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New Cadillac Escalade could pack Camaro ZL1's 650-hp V8, report says

Cadillac hasn't yet offered a brutal variant of its luxo-barge SUV, but that may change.

A Cadillac Escalade that sings the song of its people from three blocks down would be pretty gnarly. Let's hope the report is accurate.
Antuan Goodwin/Roadshow

Cadillac's supercharged LT4 V8 is a sweetheart, slapping the ever-loving heck out drivers with gobs of horsepower and torque -- and, of course, a raucous engine note to go along with it. And, if a new report turns out to be true, it could also appear in something a little bit bigger.

Cadillac is working on a muscled-up variant of the next-generation Escalade, Muscle Cars and Trucks reports, citing sources with knowledge of the project. Cadillac did not immediately respond to a request for comment, but automakers routinely decline to discuss products ahead of schedule, and Cadillac has not talked much about its new Escalade yet.

While the sources didn't give MC&T explicit confirmation of the powertrain, they apparently hinted at the aforementioned LT4, which puts out 650 horsepower and 650 pound-feet of torque in its hottest iteration. The V8 in question has lived in only three cars thus far: the Chevrolet Camaro ZL1, the Chevrolet Corvette Z06 (C7) and the Cadillac CTS-V.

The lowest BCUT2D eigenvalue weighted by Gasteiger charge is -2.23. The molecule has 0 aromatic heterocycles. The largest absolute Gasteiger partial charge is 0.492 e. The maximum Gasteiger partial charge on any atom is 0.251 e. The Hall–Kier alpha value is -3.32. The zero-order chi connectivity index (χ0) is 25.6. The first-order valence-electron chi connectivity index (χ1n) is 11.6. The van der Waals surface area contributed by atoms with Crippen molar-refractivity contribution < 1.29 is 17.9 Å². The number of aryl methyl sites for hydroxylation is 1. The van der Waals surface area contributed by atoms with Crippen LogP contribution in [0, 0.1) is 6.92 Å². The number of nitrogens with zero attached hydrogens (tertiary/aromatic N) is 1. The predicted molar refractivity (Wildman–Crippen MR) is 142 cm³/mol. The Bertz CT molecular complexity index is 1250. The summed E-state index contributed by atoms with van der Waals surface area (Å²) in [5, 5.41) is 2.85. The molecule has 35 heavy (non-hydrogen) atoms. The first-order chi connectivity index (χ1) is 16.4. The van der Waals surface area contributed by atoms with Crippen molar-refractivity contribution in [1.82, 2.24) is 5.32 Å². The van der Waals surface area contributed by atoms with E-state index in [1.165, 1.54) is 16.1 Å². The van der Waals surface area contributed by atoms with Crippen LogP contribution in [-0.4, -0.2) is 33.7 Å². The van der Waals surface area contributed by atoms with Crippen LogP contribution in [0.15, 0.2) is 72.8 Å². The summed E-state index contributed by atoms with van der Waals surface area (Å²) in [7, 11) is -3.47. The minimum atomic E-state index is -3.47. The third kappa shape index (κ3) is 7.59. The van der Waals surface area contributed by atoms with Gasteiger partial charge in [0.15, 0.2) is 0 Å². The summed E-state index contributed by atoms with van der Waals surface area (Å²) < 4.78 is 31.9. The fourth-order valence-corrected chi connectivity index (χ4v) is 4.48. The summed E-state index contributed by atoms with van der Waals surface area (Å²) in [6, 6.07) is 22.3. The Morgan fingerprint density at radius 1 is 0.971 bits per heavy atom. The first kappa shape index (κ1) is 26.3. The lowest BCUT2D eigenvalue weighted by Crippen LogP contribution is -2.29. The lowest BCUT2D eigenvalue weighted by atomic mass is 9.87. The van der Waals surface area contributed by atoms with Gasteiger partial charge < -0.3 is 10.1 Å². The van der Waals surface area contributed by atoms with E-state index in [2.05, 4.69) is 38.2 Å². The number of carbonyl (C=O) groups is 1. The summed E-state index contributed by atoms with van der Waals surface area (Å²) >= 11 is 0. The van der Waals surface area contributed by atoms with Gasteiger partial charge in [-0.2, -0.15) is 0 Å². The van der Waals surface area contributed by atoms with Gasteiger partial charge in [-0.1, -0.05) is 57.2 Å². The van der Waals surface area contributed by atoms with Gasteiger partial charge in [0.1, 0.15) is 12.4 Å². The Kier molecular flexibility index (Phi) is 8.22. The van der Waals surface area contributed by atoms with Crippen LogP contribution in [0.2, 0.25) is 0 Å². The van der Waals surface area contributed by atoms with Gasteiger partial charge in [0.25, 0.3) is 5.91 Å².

According to the report, the idea of a souped-up Escalade has been a long time coming. Sources told MC&T that the idea originally came from former CEO Johan de Nysschen, surviving the subsequent regime change. The sources also claimed that the project was supposed to happen on the current Escalade, but it was since pushed back to the next generation, which is believed to debut next year, although the "powerhouse" variant will likely debut well after the initial trims do.

Cadillac has shied away from giving its SUVs powerful trims, but the market is more than ready for it. Look to BMW's M vehicles or Mercedes-Benz's AMG line for a multitude of examples on how to build a fast SUV correctly. If Cadillac were to follow through with this idea, it would give the automaker an advantage over its closest competitor, the Lincoln Navigator, which also lacks a crazy-powerful version. Cadillac remains positioned as GM's premier marque, and many luxury buyers want a bit more get-up-and-go with their vehicles these days, so a pavement-twisting Escalade would fit that bill quite nicely.

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